Maybe it was turning 40 last year or a period of expanding awareness that encouraged me (us) to step off into the unknown. Looking over the past decade, while filled with events and changes, I felt as I had slept through several years on automatic pilot. Much of my life was filled with only semi-conscious hours and it was moving quickly. Life had developed a predictable rhythm; it was comfortable and easy to keep in synch. I had routines to fill the hours and the same thoughts filling passing days.
There is no escaping it, 40 is middle age. Though I still feel young, approximately half the time I have been given has been used up. Dreams have come and gone, success and failures too, none of it quite working out like I had thought it might. Even the moments of great ego satisfaction were so transient they did little to erase the feeling I was missing something, a subtle underlying discontentedness. I felt like a passive observer, instead of an active participant. The culmination of feelings resulted in my ability to listen and trust that we (I) get what we need, not always what we want. I took my fingers off the microphone and listened to the receiver.
It was only a small observation barely noticeable that changed my life radically. On most days I would have been in such a hurry or thinking about the future or past that I would not have been curious about the RVs parked on the side of the road. A year later we are living fulltime in an RV, and realize that many things had already happened to make it possible. I just had to be willing and listen.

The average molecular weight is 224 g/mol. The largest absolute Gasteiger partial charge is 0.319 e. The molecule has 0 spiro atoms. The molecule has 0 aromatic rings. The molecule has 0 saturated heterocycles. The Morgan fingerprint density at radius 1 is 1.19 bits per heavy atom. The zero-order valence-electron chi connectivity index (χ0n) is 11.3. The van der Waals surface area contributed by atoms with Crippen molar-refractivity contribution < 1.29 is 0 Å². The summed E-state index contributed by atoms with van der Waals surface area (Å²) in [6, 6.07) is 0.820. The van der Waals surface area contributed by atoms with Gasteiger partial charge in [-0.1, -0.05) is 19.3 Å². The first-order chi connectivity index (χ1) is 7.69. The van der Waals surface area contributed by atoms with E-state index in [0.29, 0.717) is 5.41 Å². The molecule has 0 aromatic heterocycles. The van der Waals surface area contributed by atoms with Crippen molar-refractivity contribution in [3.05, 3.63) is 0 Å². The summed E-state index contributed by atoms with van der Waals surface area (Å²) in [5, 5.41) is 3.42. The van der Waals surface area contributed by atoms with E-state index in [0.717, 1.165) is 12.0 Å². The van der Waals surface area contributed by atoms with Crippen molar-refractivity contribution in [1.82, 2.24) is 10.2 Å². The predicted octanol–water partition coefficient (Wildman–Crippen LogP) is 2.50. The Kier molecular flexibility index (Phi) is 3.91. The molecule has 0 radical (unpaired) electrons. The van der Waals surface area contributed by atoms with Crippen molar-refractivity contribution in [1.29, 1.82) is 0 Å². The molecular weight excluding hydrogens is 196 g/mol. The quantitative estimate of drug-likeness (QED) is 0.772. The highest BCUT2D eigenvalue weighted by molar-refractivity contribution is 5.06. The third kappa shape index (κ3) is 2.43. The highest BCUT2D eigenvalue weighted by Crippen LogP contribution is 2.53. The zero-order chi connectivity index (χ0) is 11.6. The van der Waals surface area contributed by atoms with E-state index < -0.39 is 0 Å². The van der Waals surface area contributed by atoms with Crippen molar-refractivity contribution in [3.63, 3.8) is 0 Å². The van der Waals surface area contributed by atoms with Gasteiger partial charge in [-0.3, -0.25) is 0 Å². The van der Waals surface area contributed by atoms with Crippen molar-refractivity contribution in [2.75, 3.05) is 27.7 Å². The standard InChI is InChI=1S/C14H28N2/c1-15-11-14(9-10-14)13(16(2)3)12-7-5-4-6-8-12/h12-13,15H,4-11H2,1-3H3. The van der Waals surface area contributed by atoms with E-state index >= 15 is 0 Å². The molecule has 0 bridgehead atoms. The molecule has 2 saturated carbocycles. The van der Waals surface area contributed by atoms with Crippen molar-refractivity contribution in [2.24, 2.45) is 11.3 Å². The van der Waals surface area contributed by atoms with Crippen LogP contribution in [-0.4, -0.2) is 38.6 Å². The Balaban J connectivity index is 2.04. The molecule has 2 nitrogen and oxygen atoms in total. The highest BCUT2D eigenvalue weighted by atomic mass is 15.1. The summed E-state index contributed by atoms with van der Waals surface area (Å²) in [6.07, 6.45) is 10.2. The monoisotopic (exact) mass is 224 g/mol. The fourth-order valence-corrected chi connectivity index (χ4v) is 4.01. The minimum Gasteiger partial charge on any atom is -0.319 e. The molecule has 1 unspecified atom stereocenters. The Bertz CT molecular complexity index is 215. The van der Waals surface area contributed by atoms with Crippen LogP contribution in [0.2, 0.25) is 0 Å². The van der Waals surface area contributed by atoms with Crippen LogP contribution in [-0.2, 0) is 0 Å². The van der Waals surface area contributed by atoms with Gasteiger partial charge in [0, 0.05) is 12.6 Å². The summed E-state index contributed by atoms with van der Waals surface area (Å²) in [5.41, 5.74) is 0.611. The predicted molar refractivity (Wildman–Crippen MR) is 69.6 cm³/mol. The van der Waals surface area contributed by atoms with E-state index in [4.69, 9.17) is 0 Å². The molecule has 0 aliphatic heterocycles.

The rhythm of life has changed. At times there is no discernable rhythm or it seems out of synch, this can be uncomfortable. Newness and change is uncomfortable, but it also serves to wake me up. One of my favorite spiritual writers Anthony De Mello says, “The purpose of life is to wake up!” to develop our awareness, not to simply sleep walk through it.
Time is a human construct and it is not the same for all things or people. Upon returning from our 3 and half month cross country road trip earlier this year, several people remarked that it seemed like only a few weeks since we left, I felt like it had been a year. My sense of time had slowed down because each day was full and unique. That perception continues even as we have taken up short term residency on the Outer Banks.
I have no idea of where we will be this time next year, and not knowing can make me anxious, but this is happening less so as I learn to trust and live each day with fullness. I no longer feel that days are something to get through to get back to some elusive place of comfort, but each brings opportunity and experiences for growth and enjoyment.